In her opening remarks, the Director-General commended the outgoing Bureau for ”the end of a successful term marked by positive examples of IFAP’s work over the last two years, in building knowledge societies at the global, regional and local levels”, drawing attention to a number of important international conferences and projects implemented in Africa, Asia, Europe as well Latin America and the Caribbean. Recognizing that “the priorities addressed by IFAP are some of most urgent and rapidly evolving areas of public policy,” Ms Bokova challenged the Council “to strengthen the sustainability of national IFAP bodies and effectively leverage IFAP’s potential for contributing to the Post-2015 Development Agenda”.
The Council is responsible for guiding the planning and the implementation of IFAP and will use the 2-day session to review its achievements and discuss the strategic orientations for the Programme during the 2014-2018 period. Particular attention will be given to further improving IFAP's working modalities, financial situation and visibility, as well positioning IFAP’s actions within the context of the Post-2015 Development Agenda and the WSIS + 10 process. As a technical advisory body to the Director-General, the Council will dedicate a portion of its session to discussing the comprehensive study on Internet-related issues within UNESCO’s fields of competence, called for by Member States at the 37th session of the General Conference.
During the session, the Council will also elect eight of its Members to the Bureau for a term of two years. The Bureau is the operational body of the Council and its Chairperson, along with Bureau members, is expected to play a key role in the Working Groups constituted to address IFAP's strategic priority areas, provide support to the National IFAP Committees in their respective regions, and promote visibility and resource mobilization for the Programme.
The intergovernmental Information for All Programme was established in 2001. It provides a platform for international policy discussions, cooperation and the development of guidelines for action in the area of access to information and knowledge. The Programme supports Member States to develop and implement national information policy and strategy frameworks in the areas of information accessibility, information for development, information ethics, information literacy, information preservation and multilingualism.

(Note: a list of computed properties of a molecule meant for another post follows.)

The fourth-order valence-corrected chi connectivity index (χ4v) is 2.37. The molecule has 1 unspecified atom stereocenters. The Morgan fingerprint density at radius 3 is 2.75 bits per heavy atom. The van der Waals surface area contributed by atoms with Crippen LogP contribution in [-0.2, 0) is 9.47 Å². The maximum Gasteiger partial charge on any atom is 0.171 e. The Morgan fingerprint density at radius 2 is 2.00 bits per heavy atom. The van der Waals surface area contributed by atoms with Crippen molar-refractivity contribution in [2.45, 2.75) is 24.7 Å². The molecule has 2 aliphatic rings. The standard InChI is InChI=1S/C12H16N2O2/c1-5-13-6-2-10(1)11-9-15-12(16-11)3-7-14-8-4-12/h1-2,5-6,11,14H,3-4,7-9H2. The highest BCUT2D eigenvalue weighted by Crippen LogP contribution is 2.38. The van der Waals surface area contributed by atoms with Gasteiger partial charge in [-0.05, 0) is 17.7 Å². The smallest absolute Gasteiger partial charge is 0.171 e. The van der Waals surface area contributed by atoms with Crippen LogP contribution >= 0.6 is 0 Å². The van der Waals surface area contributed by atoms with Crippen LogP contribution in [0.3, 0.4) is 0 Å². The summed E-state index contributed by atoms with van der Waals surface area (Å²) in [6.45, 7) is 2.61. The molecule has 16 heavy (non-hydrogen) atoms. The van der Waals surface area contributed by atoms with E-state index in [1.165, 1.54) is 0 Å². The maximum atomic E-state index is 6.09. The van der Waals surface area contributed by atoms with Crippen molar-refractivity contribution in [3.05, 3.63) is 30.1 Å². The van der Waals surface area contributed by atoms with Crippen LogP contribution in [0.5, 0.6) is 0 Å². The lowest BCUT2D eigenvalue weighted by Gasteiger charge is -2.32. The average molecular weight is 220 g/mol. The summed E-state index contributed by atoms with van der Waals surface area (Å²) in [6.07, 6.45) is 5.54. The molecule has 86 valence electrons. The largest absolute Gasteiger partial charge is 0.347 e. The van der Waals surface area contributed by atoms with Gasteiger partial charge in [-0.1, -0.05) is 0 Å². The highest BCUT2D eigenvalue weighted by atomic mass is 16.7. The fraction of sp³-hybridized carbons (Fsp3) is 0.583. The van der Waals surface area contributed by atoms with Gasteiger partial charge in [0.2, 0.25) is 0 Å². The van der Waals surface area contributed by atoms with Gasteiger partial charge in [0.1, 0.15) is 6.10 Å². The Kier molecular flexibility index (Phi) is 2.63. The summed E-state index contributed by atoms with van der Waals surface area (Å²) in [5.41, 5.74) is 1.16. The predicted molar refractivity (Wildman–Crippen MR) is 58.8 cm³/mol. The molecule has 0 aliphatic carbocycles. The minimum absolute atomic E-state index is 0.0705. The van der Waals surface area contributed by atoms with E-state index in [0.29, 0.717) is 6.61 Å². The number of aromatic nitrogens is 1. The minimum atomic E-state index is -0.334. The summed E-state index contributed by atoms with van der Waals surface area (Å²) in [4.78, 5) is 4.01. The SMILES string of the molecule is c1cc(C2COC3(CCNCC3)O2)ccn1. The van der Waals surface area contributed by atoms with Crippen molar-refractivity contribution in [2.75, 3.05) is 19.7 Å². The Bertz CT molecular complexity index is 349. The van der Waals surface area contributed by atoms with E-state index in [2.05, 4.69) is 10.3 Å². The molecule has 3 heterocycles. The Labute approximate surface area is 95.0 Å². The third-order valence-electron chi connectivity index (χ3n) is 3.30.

Digital data protection has become a basic requirement for journalists who need to better protect sensitive information from falling into unwanted hands. This is especially relevant to investigative journalists who need to protect the identity of their sources or their raw data.
The four-day training included introduction to international human rights norms and conventions, practical writing workshops, and digital security training modules. UNESCO’s Ming-Kuok Lim was the trainer for the basic digital security and data protection training session. Other trainers were from OHCHR Doha-Centre, ISIC, Doha Centre for Media Freedom and Centre for Democracy, Media and Human Rights.
An informal interaction with the participants at the beginning of the session revealed that only two out of 30 participants had taken some kind of safety training in the past, while none have heard of or used readily available digital data protection tools such as VPN, TOR, and data encryption software.
“The lack of digital security skills of the participants today generally mirrors that of other journalists, according to surveys conducted in other regions,” said Lim. “More and more journalists realize the importance of digital security training but many do not have the opportunity to participate in such trainings,” he continued. Many remain apprehensive about new digital security tools and have the impression that they are “too technical or difficult to learn”.
However, simple-to-use, free and open-source digital protection software can greatly increase the security of digital communication and protect valuable data from being illegally accessed at virtually no-cost to the users.
The practical aspects of the training is grounded in international standards on safety of journalists including the UN Plan of Action on the Safety of Journalists and the Issue of Impunity spearheaded by UNESCO, the UN General Assembly Resolution A/RES/68/163 and the Human Rights Council Resolution A/HRC/21/12. These international standards all underline the importance of ensuring the safety of journalists working in both online and offline context.